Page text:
Lisa Bloom, the attorney who represents many of the women who have made similar accusations against Epstein, put it like this: “Predator Jeffrey Epstein killed himself. On behalf of the victims I represent, we would have preferred he lived to face justice. Our civil cases can still proceed against his estate. Victims deserve to be made whole for the lifelong damage he caused. We’re just getting started.”

Brad Edwards, who represents several others of Epstein’s accusers, shared that sentiment: “While we engaged in contentious legal battles for more than a decade, this is not the ending anyone was looking for,” he said in a statement. “The victims deserved to see Epstein held accountable, and he owed it to everyone he hurt to accept responsibility for all of the pain he caused.”

These are not merely notional nods to accountability; they are hints at the strategy Epstein’s accusers will enact, now that Epstein will no longer be present to defend himself in a criminal trial. “Obviously, criminal charges can’t be lodged against a dead person,” Paul Callan, a legal analyst for CNN, put it on the network this morning. “The question is … can civil cases for money damages be brought by other and new victims? And the answer to that is yes … So his suicide will not end coverage and interest in the Jeffrey Epstein case.”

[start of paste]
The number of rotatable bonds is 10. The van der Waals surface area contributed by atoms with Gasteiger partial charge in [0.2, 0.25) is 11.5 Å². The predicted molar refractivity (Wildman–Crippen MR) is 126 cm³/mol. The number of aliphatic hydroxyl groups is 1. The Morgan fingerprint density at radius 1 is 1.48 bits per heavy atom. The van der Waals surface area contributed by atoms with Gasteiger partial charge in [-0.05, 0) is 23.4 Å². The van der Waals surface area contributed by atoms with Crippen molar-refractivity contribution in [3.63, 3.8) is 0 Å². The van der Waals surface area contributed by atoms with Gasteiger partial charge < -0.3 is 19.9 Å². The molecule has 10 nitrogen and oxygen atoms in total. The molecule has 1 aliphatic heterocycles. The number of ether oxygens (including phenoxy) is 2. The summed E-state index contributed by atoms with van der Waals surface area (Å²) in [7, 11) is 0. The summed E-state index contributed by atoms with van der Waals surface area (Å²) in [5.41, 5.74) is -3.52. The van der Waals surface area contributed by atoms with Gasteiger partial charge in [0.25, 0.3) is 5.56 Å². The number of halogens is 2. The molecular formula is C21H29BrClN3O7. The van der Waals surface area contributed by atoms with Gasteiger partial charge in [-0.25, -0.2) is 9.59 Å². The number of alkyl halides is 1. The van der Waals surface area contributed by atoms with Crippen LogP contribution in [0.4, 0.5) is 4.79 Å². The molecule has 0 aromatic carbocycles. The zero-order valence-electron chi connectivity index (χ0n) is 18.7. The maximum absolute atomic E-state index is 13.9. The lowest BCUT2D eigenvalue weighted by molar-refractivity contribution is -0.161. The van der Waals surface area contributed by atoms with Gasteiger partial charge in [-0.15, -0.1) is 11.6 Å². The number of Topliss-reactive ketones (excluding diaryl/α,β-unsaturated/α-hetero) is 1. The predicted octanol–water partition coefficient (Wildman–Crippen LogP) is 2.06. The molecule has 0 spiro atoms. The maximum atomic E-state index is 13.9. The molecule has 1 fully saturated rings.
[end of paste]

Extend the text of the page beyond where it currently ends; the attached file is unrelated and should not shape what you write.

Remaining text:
Justice can take many forms. It can take the form of those civil suits. “I am calling today for the administrators of Jeffrey Epstein’s estate to freeze all his assets and hold them for his victims who are filing civil cases,” Lisa Bloom tweeted. “Their lives have been shattered by his sexual assaults, their careers derailed. They deserve full and fair compensation NOW.” Speaking on MSNBC, Bloom elaborated: “They can still bring a civil case against his estate, and we are on the verge of filing one,” she noted. She added: “They deserve compensation.”

Justice can also take the form of investigation: Journalists, following the lead of the Miami Herald’s standard-bearer, Julie K. Brown, can keep pursuing the story—solving, potentially, some of the many mysteries that still obscure the sharp truths of the Epstein case. They can convert questions into answers.

And justice can take the form, too, of governmental inquiries. It can be found through hearings as to why Epstein was not under suicide watch at the time of his death. It can be found through investigations into how, precisely—for so many years—Epstein was able to evade full accountability for his reported predations. The public has a right to know, Lois Frankel, the co-chair of the Democratic Women’s Caucus, said in a statement today, “why a prolific child molester got a slap on the wrist instead of a long prison sentence.” She added: “With the obvious end to criminal proceedings against Epstein, it is important that the U.S. House Committee on Oversight and Reform begin its investigation immediately.”